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Sunday, October 14, 2018

Iowa Democrats only are endorsed: Vote Blue and here is why!

When Republicans achieved the trifecta in 2016, winning the presidency as well as holding the House and Senate, it seemed the country was poised to move beyond the GOP-engineered partisan gridlock that had characterized much of the previous six years.

Americans had reason to expect action from Congress, for better or worse, on a variety of issues ranging from health care and immigration to reducing government overspending.

Not so much, as it turned out. The Republican majority in Congress tried and failed to dismantle the Affordable Care Act without offering a plan of their own that a majority of their own members — let alone a majority of the American people — could support. Instead, Republicans have allowed the health system to become increasingly unstable, leading to a lack of competition and rising premiums.

Republicans in Congress have not only failed at comprehensive immigration reform, but their action allowed protection to expire on young, undocumented Americans brought here as children. They haven’t even fully funded Trump’s border wall. They stood by as the administration tried to bar Muslims from certain countries from entering the United States. 

Instead, Republicans looked the other way as the administration shocked and dismayed the nation by separating young children from their parents at the border, holding them in detention and losing track of some of the kids.

Republicans promised fiscal responsibility, yet they have punted on putting the nation back on sound financial footing. Their one major legislative success, the 2017 tax cut, is projected to add $1.9 trillion to the debt. This, after Republicans howled endlessly about the comparatively meager deficits created during the Obama administration. The Congressional Budget Office said in August that these tax cuts and spending increases would become “unsustainable” if extended. But the House GOP, including Iowa’s three Republican representatives, voted last month for another $3.8 trillion in tax cuts.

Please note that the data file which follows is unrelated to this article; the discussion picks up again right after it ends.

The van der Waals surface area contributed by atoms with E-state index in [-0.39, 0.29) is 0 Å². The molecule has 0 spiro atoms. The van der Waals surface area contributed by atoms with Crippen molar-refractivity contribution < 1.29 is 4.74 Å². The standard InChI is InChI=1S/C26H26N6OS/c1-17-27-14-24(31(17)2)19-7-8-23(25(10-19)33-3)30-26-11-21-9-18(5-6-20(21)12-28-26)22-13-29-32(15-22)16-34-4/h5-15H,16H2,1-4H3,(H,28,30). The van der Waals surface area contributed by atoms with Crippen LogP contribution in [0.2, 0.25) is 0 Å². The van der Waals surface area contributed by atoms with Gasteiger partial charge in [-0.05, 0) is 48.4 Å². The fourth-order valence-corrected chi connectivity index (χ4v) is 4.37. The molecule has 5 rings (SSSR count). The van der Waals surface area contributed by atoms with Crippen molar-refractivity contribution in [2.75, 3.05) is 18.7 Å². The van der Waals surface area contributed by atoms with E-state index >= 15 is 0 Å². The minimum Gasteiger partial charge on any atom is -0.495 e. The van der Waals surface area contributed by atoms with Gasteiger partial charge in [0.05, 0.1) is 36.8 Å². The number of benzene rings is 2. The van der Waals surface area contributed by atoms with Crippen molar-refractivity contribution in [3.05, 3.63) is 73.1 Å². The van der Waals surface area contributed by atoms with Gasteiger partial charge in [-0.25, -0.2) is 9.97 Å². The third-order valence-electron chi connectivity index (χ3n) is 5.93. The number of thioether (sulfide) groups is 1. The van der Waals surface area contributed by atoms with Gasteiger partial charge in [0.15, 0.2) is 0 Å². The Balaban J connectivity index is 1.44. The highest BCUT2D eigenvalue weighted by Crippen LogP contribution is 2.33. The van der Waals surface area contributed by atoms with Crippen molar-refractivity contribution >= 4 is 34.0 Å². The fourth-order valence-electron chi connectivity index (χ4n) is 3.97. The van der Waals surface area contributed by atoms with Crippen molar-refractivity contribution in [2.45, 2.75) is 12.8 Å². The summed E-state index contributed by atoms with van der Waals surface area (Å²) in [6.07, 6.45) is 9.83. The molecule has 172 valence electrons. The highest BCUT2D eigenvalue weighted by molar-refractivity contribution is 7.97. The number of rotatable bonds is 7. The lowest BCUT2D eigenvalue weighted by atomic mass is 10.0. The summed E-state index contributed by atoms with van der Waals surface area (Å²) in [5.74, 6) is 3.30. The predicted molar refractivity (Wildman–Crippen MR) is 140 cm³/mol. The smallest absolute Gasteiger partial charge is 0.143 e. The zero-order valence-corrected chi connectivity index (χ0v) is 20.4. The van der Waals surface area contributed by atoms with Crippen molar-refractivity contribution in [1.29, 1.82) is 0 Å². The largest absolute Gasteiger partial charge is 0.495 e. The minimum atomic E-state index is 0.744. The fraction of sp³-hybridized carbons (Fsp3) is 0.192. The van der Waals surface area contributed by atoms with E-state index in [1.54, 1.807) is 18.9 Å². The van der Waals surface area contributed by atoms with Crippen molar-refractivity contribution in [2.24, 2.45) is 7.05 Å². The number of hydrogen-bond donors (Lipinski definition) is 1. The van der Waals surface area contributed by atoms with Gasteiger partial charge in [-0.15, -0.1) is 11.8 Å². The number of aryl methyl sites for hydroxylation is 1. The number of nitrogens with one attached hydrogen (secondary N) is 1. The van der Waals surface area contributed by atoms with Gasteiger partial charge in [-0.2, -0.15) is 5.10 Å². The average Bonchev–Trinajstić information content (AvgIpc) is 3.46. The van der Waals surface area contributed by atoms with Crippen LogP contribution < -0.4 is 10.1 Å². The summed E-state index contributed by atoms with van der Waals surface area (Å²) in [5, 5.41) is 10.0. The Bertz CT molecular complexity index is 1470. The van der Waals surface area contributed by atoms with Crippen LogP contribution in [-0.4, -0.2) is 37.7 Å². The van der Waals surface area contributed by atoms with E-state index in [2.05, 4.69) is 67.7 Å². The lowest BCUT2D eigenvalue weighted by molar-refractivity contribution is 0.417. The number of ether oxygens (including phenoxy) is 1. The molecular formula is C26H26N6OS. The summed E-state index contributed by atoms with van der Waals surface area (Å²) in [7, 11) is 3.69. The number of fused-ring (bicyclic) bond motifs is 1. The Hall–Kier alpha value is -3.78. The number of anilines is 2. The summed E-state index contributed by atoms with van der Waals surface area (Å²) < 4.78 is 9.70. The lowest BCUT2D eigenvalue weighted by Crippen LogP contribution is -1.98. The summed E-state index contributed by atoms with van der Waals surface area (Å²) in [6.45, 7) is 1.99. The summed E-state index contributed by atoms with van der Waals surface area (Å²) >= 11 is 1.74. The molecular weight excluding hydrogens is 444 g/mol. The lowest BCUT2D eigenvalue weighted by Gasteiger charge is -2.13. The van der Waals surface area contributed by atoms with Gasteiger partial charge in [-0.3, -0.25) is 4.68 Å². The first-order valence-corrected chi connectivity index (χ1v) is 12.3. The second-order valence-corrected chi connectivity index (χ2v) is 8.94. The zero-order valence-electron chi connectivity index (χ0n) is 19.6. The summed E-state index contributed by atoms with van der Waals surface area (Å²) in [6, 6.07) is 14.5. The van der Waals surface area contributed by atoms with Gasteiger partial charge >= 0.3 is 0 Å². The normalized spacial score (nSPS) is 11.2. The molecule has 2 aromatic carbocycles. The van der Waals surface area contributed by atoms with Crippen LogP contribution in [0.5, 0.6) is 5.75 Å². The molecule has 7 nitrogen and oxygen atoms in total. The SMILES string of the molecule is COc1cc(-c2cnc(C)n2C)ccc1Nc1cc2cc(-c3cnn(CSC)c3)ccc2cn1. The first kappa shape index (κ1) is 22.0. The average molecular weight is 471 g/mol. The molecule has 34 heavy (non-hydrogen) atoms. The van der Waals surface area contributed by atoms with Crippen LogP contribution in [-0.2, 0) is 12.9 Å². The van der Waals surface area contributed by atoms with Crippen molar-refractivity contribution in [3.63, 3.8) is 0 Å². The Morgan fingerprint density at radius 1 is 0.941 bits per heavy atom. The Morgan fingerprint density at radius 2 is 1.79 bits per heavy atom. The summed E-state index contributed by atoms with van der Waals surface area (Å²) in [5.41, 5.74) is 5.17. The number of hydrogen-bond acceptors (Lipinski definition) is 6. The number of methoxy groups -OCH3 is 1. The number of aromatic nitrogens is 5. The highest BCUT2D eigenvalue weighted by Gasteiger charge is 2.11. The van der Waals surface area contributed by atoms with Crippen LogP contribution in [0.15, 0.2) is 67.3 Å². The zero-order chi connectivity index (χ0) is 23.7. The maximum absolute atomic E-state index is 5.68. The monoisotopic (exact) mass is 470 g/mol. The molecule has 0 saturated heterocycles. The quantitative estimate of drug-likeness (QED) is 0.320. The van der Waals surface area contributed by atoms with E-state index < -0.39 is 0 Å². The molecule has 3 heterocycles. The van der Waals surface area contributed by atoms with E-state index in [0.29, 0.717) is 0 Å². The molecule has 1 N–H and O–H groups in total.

The Republican majority has twiddled its thumbs while President Trump started a trade war with China, imposing tariffs and provoking retaliation that is hurting Iowa farmers by threatening export markets. They have even allowed the Farm Bill to expire, leaving town without resolving differences.

Some have argued that this election should be a referendum on President Trump. We disagree. This is about Congress, which has abdicated much of its constitutional duty and has failed to provide a check and balance to the executive branch.

Not only has the party failed to act as a check on the president, key Republicans have been complicit in trying to obstruct and undermine the investigation of a foreign power’s interference in a U.S. election. And by their silence they have tacitly endorsed the president’s racism, misogyny, white nationalism, divisiveness and crudity.

In becoming the party of Trump, the Republicans have forsaken traditional conservatism and given voters no rational alternative to the Democrats. The party needs to be voted out of power and spend a few years becoming again the party of Lincoln, not the party of Trump.

The Register’s editorial board normally considers each congressional race individually before making endorsements. We interview the candidates, if possible, and review their backgrounds and public positions. We consider character and the candidate’s depth of understanding of issues. We have been known, at times, to endorse a candidate we disagree with on issues rather than one we doubt could follow through on promised change.

We went through the same process this year, although no Republican incumbents chose to meet with us. Some of the challengers are more prepared than others. We were especially impressed by Republican Christopher Peters’ growth as a second-time challenger to Rep. Dave Loebsack in the 2nd District.

But the stakes are too high this year to worry about whether some candidates have sufficiently detailed agendas or know enough about how some parts of the government work. Nothing short of a change in party leadership in Congress will move this country forward. That’s why we’re recommending that Iowa voters send home Reps. Rod Blum, David Young and Steve King and return Rep. Dave Loebsack to the House.

Democrat Abby Finkenauer, who is challenging Blum, is a 29-year-old state representative from Dubuque. She’s run a highly competitive race against Blum, the two-term incumbent, and has demonstrated a solid grasp of issues facing the district. If Finkenauer wins, she’ll be one of the youngest women ever elected to Congress.

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